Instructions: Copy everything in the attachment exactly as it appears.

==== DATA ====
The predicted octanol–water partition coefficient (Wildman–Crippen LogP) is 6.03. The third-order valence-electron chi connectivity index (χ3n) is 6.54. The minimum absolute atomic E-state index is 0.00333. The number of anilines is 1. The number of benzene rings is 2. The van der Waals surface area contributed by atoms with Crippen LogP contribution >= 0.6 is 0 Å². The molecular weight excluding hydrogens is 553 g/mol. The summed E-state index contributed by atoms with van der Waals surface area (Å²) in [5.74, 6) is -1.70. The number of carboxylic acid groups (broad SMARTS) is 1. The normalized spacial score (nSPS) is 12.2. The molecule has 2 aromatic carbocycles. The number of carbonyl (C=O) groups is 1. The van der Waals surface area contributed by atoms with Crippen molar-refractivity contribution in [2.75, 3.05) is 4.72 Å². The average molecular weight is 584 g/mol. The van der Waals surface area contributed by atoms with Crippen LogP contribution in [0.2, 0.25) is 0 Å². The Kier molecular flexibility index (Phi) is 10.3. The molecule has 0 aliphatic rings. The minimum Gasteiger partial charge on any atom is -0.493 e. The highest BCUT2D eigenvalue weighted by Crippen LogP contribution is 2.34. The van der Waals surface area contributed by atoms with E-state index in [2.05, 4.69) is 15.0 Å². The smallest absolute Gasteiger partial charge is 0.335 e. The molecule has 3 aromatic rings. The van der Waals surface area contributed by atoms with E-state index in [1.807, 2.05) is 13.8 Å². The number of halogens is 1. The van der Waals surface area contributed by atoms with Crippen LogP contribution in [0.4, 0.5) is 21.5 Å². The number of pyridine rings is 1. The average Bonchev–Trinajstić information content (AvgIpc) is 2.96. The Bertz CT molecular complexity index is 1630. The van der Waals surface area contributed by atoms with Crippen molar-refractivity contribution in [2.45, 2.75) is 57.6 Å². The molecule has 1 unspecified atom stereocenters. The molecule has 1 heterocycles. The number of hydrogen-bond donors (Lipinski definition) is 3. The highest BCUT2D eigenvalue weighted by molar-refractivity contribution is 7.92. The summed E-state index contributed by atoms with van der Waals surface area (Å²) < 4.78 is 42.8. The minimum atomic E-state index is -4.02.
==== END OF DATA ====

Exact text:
The predicted octanol–water partition coefficient (Wildman–Crippen LogP) is 6.03. The third-order valence-electron chi connectivity index (χ3n) is 6.54. The minimum absolute atomic E-state index is 0.00333. The number of anilines is 1. The number of benzene rings is 2. The van der Waals surface area contributed by atoms with Crippen LogP contribution >= 0.6 is 0 Å². The molecular weight excluding hydrogens is 553 g/mol. The summed E-state index contributed by atoms with van der Waals surface area (Å²) in [5.74, 6) is -1.70. The number of carboxylic acid groups (broad SMARTS) is 1. The normalized spacial score (nSPS) is 12.2. The molecule has 2 aromatic carbocycles. The number of carbonyl (C=O) groups is 1. The van der Waals surface area contributed by atoms with Crippen molar-refractivity contribution in [2.75, 3.05) is 4.72 Å². The average molecular weight is 584 g/mol. The van der Waals surface area contributed by atoms with Crippen LogP contribution in [0.2, 0.25) is 0 Å². The Kier molecular flexibility index (Phi) is 10.3. The molecule has 0 aliphatic rings. The minimum Gasteiger partial charge on any atom is -0.493 e. The highest BCUT2D eigenvalue weighted by Crippen LogP contribution is 2.34. The van der Waals surface area contributed by atoms with E-state index in [2.05, 4.69) is 15.0 Å². The smallest absolute Gasteiger partial charge is 0.335 e. The molecule has 3 aromatic rings. The van der Waals surface area contributed by atoms with E-state index in [1.807, 2.05) is 13.8 Å². The number of halogens is 1. The van der Waals surface area contributed by atoms with Crippen LogP contribution in [0.4, 0.5) is 21.5 Å². The number of pyridine rings is 1. The average Bonchev–Trinajstić information content (AvgIpc) is 2.96. The Bertz CT molecular complexity index is 1630. The van der Waals surface area contributed by atoms with Crippen molar-refractivity contribution in [2.45, 2.75) is 57.6 Å². The molecule has 1 unspecified atom stereocenters. The molecule has 1 heterocycles. The number of hydrogen-bond donors (Lipinski definition) is 3. The highest BCUT2D eigenvalue weighted by molar-refractivity contribution is 7.92. The summed E-state index contributed by atoms with van der Waals surface area (Å²) < 4.78 is 42.8. The minimum atomic E-state index is -4.02.